And I think of St. Joseph the husband.  It must have been difficult to be with the most wonderful woman in the world and not be with her physically.  But Joseph, as a righteous man, understood that Mary was Holy and set apart for God.  But he was a good and loving spouse.  I remember praying to him to help me find someone I could marry if that was God’s plan for me.  And he did.  He led me to a woman who for the past 2 years became my best friend.  And then we started dating.  And now we are married.

And the day we started dating was today, the feast of St. Joseph.

I can witness over and over to the wonders St. Joseph has worked in my life.  He reminds me that I have a call to be a man of holiness in my job, in my family, and in the way I put others before myself.

St. Joseph, pray for us!

Copyright 2014, W.L. Grayson

W.L. Grayson

W.L. Grayson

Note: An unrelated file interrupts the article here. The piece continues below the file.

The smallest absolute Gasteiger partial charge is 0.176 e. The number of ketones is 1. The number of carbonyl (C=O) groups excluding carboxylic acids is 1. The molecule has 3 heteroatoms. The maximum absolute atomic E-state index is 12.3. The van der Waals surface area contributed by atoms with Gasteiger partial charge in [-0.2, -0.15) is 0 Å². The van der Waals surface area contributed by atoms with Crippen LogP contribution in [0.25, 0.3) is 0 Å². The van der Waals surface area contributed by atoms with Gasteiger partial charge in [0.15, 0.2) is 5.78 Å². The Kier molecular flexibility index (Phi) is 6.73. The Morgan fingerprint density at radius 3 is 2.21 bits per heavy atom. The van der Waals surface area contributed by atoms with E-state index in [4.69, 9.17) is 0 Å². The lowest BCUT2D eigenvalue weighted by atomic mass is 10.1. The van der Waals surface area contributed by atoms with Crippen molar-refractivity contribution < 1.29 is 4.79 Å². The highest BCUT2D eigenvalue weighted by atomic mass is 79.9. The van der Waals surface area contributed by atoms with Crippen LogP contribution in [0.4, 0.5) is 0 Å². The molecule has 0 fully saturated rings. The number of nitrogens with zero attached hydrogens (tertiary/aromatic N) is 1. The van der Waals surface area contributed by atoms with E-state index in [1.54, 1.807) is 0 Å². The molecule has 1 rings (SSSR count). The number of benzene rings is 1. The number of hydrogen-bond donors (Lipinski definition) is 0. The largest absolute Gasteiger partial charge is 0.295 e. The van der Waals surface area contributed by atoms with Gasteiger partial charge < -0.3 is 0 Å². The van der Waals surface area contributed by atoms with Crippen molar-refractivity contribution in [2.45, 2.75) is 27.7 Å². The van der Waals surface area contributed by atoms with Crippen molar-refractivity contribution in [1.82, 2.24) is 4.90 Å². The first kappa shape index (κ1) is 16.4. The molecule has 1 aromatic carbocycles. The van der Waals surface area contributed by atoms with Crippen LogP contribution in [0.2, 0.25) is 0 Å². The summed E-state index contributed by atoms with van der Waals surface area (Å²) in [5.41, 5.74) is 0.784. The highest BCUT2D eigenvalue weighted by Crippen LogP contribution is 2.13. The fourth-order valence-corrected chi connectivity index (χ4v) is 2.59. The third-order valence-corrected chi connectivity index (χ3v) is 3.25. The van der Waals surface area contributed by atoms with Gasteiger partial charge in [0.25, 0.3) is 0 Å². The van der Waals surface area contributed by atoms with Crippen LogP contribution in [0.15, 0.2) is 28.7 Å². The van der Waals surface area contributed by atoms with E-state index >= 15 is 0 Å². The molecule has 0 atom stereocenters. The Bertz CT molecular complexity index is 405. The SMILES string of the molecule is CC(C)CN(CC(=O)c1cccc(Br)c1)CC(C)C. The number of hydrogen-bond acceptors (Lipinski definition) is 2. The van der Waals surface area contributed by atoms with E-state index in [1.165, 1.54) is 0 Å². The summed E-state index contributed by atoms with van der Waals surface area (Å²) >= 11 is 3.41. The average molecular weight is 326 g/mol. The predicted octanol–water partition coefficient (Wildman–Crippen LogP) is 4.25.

I am a devoutly Catholic theology teacher who loves a popular culture that often, quite frankly, hates me. I grew up absorbing every movie, TV show, comic book, science fiction novel, etc. I could find. As of today I’ve watched over 2100 movies and tv shows. They take up a huge part of my life. I don’t know that this is a good thing, but it has given me a common vocabulary to draw from in order to illustrate whatever theological point I make in class. I’ve used American Pie the song to explain the Book of Revelation (I’ll post on this some time later) and American Pie the movie to help explain Eucharist (don’t ask). The point is that the popular culture is popular for a reason. It is woven into the fabric of our lives and imaginations, for good or ill. In this blog I will attempt to bring together the things of heaven with the things of earth. Of course this goal may be too lofty for someone like me.